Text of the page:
Epigenetic repression of regulator of G-protein signaling 2 promotes androgen-independent prostate cancer cell growth

Dennis W. Wolff, Yan Xie, Caishu Deng, Zoran Gatalica, Mingjie Yang, Bo Wang, Jincheng Wang, Ming-Fong Lin, Peter W. Abel, Yaping Tu

Research output: Contribution to journalArticle

25 Citations (Scopus)

Abstract

G-protein-coupled receptor (GPCR)-stimulated androgen-independent activation of androgen receptor (AR) contributes to acquisition of a hormone-refractory phenotype by prostate cancer. We previously reported that regulator of G-protein signaling (RGS) 2, an inhibitor of GPCRs, inhibits androgen-independent AR activation (Cao et al., Oncogene 2006;25:3719-34). Here, we show reduced RGS2 protein expression in human prostate cancer specimens compared to adjacent normal or hyperplastic tissue. Methylation-specific PCR analysis and bisulfite sequencing indicated that methylation of the CpG island in the RGS2 gene promoter correlated with RGS2 downregulation in prostate cancer. In vitro methylation of this promoter suppressed reporter gene expression in transient transfection studies, whereas reversal of this promoter methylation with 5-aza-2′-deoxycytidine (5-Aza-dC) induced RGS2 reexpression in androgen-independent prostate cancer cells and inhibited their growth under androgen-deficient conditions. Interestingly, the inhibitory effect of 5-Aza-dC was significantly reduced by an RGS2-targeted short hairpin RNA, indicating that reexpressed RGS2 contributed to this growth inhibition. Restoration of RGS2 levels by ectopic expression in androgen-independent prostate cancer cells suppressed growth of xenografts in castrated mice. Thus, RGS2 promoter hypermethylation represses its expression and unmasks a latent pathway for AR transactivation in prostate cancer cells. Targeting this reversible process may provide a new strategy for suppressing prostate cancer progression by reestablishing its androgen sensitivity.

Original languageEnglish (US)
Pages (from-to)1521-1531
Number of pages11
JournalInternational Journal of Cancer
Volume130
Issue number7
DOIs
StatePublished - Apr 1 2012

Fingerprint

Epigenetic Repression
GTP-Binding Protein Regulators
Androgens
Prostatic Neoplasms
decitabine
Methylation
Growth
Androgen Receptors
CpG Islands
G-Protein-Coupled Receptors
Reporter Genes
Oncogenes
Heterografts
Small Interfering RNA
Transcriptional Activation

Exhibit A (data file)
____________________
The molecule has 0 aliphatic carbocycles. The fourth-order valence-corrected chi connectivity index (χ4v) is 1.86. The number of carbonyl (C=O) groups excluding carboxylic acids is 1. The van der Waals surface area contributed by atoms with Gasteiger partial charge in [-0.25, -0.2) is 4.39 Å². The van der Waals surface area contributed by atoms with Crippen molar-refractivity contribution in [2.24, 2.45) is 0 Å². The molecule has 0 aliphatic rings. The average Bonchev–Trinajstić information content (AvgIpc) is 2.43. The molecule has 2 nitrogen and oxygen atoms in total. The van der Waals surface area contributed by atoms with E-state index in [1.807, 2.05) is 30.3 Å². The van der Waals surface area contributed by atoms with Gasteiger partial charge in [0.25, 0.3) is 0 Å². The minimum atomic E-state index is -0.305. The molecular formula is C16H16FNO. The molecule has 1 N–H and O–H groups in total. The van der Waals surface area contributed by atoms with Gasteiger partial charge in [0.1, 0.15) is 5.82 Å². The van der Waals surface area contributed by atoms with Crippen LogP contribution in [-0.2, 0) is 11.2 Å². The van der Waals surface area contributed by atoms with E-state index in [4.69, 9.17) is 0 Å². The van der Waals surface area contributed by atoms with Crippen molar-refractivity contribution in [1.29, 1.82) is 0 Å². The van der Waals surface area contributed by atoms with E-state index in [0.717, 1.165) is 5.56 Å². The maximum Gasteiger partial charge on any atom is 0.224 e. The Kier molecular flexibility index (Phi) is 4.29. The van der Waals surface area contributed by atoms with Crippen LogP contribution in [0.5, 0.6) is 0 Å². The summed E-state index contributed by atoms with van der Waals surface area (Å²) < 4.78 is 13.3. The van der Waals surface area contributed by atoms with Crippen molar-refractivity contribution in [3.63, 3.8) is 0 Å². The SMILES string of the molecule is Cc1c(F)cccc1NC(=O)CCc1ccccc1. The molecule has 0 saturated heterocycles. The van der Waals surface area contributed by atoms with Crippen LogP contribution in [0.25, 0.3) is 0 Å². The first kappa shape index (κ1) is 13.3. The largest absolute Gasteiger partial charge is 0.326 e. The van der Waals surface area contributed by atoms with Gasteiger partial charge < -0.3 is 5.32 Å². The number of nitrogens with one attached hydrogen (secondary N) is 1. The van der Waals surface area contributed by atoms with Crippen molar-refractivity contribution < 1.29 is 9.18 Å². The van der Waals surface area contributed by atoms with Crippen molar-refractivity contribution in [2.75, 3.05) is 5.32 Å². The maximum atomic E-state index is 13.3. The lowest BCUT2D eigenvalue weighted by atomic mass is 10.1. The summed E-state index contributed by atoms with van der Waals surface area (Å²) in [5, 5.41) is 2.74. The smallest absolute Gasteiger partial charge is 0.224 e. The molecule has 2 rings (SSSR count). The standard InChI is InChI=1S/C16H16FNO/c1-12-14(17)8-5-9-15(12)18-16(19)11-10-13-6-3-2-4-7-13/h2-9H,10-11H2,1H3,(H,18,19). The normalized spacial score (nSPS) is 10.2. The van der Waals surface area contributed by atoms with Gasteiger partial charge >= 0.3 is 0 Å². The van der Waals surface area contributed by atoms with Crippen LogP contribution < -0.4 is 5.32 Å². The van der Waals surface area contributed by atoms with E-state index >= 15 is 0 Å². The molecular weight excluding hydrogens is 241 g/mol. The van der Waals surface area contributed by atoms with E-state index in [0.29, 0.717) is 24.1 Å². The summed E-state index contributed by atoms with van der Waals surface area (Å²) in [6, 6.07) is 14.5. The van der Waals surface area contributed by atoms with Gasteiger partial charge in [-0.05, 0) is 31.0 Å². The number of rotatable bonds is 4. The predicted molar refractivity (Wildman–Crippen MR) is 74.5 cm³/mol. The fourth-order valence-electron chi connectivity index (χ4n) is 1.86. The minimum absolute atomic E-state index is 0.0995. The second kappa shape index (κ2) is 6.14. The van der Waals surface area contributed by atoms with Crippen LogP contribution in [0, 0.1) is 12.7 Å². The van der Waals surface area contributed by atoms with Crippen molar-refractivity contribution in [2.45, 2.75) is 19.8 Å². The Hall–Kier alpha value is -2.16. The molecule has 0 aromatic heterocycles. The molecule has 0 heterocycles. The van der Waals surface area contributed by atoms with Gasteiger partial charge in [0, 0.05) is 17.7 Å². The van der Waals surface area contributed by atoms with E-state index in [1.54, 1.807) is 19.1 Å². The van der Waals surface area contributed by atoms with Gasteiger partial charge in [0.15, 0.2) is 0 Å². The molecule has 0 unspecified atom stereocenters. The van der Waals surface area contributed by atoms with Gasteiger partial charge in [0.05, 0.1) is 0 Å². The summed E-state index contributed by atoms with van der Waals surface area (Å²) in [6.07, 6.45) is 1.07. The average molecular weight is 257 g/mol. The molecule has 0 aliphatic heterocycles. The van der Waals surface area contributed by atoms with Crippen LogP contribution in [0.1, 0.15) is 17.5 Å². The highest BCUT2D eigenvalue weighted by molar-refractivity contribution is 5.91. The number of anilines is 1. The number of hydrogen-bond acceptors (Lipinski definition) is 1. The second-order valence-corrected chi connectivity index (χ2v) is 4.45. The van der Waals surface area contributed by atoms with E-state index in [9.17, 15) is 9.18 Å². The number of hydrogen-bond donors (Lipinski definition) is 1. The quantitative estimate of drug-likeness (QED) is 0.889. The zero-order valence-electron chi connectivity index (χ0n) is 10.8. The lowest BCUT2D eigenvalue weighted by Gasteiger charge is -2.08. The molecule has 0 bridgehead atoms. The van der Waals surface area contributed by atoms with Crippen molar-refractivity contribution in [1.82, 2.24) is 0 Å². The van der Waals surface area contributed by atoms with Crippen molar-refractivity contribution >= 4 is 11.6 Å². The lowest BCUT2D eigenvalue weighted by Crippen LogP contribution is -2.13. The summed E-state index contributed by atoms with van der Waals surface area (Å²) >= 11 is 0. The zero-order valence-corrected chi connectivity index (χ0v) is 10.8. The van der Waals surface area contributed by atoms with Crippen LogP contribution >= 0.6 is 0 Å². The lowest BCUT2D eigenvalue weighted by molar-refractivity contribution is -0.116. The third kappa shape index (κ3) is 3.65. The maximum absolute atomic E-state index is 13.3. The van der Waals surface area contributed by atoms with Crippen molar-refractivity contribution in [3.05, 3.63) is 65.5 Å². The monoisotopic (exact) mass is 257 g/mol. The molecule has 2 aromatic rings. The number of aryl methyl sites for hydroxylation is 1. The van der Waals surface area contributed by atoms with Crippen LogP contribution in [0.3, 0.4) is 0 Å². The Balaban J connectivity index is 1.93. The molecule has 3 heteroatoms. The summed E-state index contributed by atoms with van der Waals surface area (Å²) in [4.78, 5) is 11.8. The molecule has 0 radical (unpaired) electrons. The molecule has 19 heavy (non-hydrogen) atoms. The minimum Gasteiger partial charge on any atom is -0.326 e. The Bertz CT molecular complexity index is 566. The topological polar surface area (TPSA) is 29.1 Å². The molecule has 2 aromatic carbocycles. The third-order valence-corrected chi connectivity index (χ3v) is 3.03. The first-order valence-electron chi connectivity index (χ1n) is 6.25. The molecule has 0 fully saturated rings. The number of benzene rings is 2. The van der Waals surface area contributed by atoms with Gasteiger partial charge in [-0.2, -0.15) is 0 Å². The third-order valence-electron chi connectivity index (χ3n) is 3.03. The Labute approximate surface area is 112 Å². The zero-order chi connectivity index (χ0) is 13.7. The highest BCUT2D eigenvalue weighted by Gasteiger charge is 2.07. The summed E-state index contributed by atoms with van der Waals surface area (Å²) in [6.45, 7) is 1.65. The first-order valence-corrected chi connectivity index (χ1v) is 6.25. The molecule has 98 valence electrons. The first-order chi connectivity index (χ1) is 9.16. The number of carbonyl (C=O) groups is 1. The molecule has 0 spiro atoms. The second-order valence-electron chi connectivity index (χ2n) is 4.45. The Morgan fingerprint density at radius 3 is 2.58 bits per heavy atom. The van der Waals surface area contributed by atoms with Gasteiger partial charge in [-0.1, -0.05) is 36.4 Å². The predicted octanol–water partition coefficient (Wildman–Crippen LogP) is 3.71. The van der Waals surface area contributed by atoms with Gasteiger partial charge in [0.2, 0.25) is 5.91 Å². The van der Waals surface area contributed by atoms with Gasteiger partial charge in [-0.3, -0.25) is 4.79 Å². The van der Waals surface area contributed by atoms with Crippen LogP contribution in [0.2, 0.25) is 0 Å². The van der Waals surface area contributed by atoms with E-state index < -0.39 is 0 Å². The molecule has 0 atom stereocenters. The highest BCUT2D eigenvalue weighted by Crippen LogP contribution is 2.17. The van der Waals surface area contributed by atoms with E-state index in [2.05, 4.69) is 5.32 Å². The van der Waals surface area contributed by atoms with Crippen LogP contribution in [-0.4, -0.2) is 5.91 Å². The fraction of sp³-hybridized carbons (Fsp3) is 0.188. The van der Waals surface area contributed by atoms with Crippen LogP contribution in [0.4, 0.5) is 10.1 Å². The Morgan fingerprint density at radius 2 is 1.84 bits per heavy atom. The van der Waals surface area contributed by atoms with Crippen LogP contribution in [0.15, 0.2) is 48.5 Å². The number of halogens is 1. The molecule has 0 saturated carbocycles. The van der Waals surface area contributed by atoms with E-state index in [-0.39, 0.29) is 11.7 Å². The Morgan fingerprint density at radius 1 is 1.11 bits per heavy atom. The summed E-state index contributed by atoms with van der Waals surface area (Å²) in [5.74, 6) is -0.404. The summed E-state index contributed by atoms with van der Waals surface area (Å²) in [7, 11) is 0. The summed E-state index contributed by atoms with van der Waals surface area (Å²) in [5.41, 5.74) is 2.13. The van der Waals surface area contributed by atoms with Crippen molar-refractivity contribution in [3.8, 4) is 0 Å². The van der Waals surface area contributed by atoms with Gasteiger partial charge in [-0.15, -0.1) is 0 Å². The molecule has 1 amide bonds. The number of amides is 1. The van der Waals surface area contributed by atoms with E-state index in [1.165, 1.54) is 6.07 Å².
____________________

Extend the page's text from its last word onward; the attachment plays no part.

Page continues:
Transfection
Down-Regulation
Hormones
Phenotype
Gene Expression

Keywords

  • DNA methylation
  • G-protein-coupled receptors
  • RGS2
  • androgen receptor
  • prostate cancer progression

ASJC Scopus subject areas

  • Oncology
  • Cancer Research

Cite this

Epigenetic repression of regulator of G-protein signaling 2 promotes androgen-independent prostate cancer cell growth. / Wolff, Dennis W.; Xie, Yan; Deng, Caishu; Gatalica, Zoran; Yang, Mingjie; Wang, Bo; Wang, Jincheng; Lin, Ming-Fong; Abel, Peter W.; Tu, Yaping.

In: International Journal of Cancer, Vol. 130, No. 7, 01.04.2012, p. 1521-1531.

Research output: Contribution to journalArticle

Wolff, DW, Xie, Y, Deng, C, Gatalica, Z, Yang, M, Wang, B, Wang, J, Lin, M-F, Abel, PW & Tu, Y 2012, 'Epigenetic repression of regulator of G-protein signaling 2 promotes androgen-independent prostate cancer cell growth', International Journal of Cancer, vol. 130, no. 7, pp. 1521-1531. https://doi.org/10.1002/ijc.26138
Wolff, Dennis W. ; Xie, Yan ; Deng, Caishu ; Gatalica, Zoran ; Yang, Mingjie ; Wang, Bo ; Wang, Jincheng ; Lin, Ming-Fong ; Abel, Peter W. ; Tu, Yaping. / Epigenetic repression of regulator of G-protein signaling 2 promotes androgen-independent prostate cancer cell growth. In: International Journal of Cancer. 2012 ; Vol. 130, No. 7. pp. 1521-1531.
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AB - G-protein-coupled receptor (GPCR)-stimulated androgen-independent activation of androgen receptor (AR) contributes to acquisition of a hormone-refractory phenotype by prostate cancer. We previously reported that regulator of G-protein signaling (RGS) 2, an inhibitor of GPCRs, inhibits androgen-independent AR activation (Cao et al., Oncogene 2006;25:3719-34). Here, we show reduced RGS2 protein expression in human prostate cancer specimens compared to adjacent normal or hyperplastic tissue. Methylation-specific PCR analysis and bisulfite sequencing indicated that methylation of the CpG island in the RGS2 gene promoter correlated with RGS2 downregulation in prostate cancer. In vitro methylation of this promoter suppressed reporter gene expression in transient transfection studies, whereas reversal of this promoter methylation with 5-aza-2′-deoxycytidine (5-Aza-dC) induced RGS2 reexpression in androgen-independent prostate cancer cells and inhibited their growth under androgen-deficient conditions. Interestingly, the inhibitory effect of 5-Aza-dC was significantly reduced by an RGS2-targeted short hairpin RNA, indicating that reexpressed RGS2 contributed to this growth inhibition. Restoration of RGS2 levels by ectopic expression in androgen-independent prostate cancer cells suppressed growth of xenografts in castrated mice. Thus, RGS2 promoter hypermethylation represses its expression and unmasks a latent pathway for AR transactivation in prostate cancer cells. Targeting this reversible process may provide a new strategy for suppressing prostate cancer progression by reestablishing its androgen sensitivity.

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